Inside the ticking mind of the suicide bomber.

Screenshot 2019-05-02 at 15.31.05

The martyrdom mindset: What leads people to decide to become suicide terrorists?

AMONG THE multitude of videos uploaded to the internet in the early years of the war in Syria, it is hard to forget the smiling face of Abdul Waheed Majeed, pictured chatting with his friends before calmly climbing into the cab of an armour-plated lorry.

Forty minutes later, the home-made film picks up the Mad Max-style adapted vehicle trundling along the main road, heading straight for the front gates of Aleppo prison where hundreds of opponents of the Assad regime are being held.

Bullets bounce off the truck’s armour as the guards suddenly realise Majeed’s true intention. But their efforts are to no avail. A few seconds later a huge explosion rocks the landscape and the prison walls are breached, allowing dozens of jihadi prisoners to escape.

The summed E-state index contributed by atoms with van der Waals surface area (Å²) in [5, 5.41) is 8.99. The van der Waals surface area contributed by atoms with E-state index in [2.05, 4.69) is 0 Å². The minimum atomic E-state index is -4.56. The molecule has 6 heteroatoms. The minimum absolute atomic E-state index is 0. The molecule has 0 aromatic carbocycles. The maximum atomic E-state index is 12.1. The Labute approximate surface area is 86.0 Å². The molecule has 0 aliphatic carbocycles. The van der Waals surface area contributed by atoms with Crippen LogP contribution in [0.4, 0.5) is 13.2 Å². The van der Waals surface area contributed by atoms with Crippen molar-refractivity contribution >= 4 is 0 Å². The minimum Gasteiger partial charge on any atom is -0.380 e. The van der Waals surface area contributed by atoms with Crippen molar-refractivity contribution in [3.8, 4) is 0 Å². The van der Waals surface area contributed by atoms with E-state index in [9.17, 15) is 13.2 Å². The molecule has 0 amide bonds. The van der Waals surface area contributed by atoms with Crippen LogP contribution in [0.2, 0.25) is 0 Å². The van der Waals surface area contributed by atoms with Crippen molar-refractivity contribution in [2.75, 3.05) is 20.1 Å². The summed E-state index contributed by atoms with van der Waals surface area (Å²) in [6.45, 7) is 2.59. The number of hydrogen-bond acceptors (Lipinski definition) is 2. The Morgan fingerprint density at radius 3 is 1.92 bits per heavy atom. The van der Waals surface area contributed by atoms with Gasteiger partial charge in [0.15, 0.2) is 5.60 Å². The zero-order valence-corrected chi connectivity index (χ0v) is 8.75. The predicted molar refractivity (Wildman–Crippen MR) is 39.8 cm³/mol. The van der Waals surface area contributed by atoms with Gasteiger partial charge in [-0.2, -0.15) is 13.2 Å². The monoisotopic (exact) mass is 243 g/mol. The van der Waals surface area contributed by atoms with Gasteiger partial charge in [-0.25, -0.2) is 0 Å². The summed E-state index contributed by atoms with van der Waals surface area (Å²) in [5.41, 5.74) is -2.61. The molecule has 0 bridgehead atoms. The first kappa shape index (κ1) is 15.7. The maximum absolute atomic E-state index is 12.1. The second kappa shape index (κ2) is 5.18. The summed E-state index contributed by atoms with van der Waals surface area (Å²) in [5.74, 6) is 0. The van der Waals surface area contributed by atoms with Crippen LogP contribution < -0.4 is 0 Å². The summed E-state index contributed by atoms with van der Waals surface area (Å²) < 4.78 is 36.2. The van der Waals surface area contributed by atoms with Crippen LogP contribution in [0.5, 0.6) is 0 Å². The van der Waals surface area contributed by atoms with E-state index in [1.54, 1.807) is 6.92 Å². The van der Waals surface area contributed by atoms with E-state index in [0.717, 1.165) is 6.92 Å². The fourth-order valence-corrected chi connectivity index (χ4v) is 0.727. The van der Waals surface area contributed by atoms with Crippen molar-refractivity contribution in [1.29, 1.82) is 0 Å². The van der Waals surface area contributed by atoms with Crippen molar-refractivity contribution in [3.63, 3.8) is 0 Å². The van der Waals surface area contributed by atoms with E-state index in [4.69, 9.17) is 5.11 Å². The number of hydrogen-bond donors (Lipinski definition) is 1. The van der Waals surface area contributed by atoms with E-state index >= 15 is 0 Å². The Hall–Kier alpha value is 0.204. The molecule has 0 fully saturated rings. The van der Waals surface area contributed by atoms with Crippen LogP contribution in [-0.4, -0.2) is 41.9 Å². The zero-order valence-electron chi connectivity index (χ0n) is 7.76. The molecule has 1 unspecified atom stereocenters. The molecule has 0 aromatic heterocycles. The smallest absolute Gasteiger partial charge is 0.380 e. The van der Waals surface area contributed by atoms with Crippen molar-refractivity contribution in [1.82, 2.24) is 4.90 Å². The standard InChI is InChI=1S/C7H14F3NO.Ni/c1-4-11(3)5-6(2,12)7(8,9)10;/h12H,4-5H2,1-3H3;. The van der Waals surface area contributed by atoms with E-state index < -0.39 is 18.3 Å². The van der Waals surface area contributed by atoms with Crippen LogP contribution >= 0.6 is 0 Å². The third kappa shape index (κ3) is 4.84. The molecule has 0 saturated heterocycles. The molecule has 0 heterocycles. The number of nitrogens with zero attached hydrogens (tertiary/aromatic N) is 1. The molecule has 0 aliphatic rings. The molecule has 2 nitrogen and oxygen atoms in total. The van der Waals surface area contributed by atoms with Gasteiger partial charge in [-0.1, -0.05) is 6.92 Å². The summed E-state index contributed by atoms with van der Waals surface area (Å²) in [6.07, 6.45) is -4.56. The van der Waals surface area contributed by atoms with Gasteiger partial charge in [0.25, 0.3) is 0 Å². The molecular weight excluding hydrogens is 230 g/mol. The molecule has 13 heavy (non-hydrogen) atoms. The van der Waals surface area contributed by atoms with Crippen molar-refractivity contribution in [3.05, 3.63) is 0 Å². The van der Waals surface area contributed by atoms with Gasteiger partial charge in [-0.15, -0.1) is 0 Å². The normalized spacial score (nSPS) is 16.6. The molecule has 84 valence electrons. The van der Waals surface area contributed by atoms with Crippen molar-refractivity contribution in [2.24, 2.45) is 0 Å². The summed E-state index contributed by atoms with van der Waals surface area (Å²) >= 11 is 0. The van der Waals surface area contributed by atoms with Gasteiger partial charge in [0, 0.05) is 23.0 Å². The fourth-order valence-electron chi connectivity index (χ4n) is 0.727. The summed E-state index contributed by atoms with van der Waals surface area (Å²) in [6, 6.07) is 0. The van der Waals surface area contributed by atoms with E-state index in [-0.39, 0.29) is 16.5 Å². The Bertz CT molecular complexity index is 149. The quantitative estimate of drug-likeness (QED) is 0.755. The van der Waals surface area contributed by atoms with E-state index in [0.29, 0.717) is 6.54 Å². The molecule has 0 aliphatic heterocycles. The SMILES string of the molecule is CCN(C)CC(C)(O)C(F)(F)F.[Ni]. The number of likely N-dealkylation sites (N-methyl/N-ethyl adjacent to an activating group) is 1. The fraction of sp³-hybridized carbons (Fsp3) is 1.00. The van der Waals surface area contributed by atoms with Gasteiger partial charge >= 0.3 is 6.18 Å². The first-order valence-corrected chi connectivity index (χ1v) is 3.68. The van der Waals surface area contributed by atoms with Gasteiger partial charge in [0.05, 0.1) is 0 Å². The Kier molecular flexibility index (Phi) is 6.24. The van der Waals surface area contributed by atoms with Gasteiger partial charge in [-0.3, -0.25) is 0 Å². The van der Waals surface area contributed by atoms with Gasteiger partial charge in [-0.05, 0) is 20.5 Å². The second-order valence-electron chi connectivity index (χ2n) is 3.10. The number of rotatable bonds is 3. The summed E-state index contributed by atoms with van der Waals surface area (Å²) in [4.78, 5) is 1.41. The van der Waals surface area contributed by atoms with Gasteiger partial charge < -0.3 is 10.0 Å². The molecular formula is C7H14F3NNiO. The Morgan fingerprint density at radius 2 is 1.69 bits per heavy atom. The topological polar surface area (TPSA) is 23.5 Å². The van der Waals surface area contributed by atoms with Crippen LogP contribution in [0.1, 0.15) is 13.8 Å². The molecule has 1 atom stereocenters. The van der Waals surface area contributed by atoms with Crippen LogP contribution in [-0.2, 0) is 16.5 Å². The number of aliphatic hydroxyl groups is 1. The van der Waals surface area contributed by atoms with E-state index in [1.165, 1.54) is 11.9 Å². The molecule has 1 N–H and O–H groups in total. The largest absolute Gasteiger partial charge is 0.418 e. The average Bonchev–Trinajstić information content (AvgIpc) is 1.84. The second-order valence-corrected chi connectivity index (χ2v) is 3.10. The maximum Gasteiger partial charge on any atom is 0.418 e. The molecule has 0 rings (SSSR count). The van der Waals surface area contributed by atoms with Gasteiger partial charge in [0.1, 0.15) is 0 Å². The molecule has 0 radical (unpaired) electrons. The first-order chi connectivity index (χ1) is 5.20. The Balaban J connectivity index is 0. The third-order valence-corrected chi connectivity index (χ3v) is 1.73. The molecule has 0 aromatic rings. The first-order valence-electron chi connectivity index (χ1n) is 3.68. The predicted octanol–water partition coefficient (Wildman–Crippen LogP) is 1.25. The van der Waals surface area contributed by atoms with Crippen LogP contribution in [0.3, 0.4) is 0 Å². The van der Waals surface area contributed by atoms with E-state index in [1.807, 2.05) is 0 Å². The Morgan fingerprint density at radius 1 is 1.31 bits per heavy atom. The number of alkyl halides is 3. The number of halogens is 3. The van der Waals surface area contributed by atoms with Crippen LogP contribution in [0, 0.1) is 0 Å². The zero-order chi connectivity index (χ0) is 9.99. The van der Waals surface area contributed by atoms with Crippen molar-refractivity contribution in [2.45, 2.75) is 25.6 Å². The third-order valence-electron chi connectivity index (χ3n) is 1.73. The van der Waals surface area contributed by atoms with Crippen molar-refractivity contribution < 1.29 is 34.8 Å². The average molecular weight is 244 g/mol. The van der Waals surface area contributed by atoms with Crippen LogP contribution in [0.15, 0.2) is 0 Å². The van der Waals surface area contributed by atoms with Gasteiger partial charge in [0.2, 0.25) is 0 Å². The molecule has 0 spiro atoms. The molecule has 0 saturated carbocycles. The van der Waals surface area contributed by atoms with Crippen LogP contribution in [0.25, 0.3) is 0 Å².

In Crawley, West Sussex, where Abdul Waheed Majeed, a 41-year-old father of three, had lived before leaving to join Isis, his family was inconsolable. Why did this peaceful father, son and brother leave his home in 2014 to become the first British suicide bomber in the Syrian conflict?

Perhaps only Majeed will ever be able to answer this question.

Author: robertverkaik1

I'm a journalist and author writing about security, law and education. My first book, Jihadi John, the Making of a Terrorist, was published in 2016 by Oneworld. My second book is on private education and public schools and will be published in 2018.

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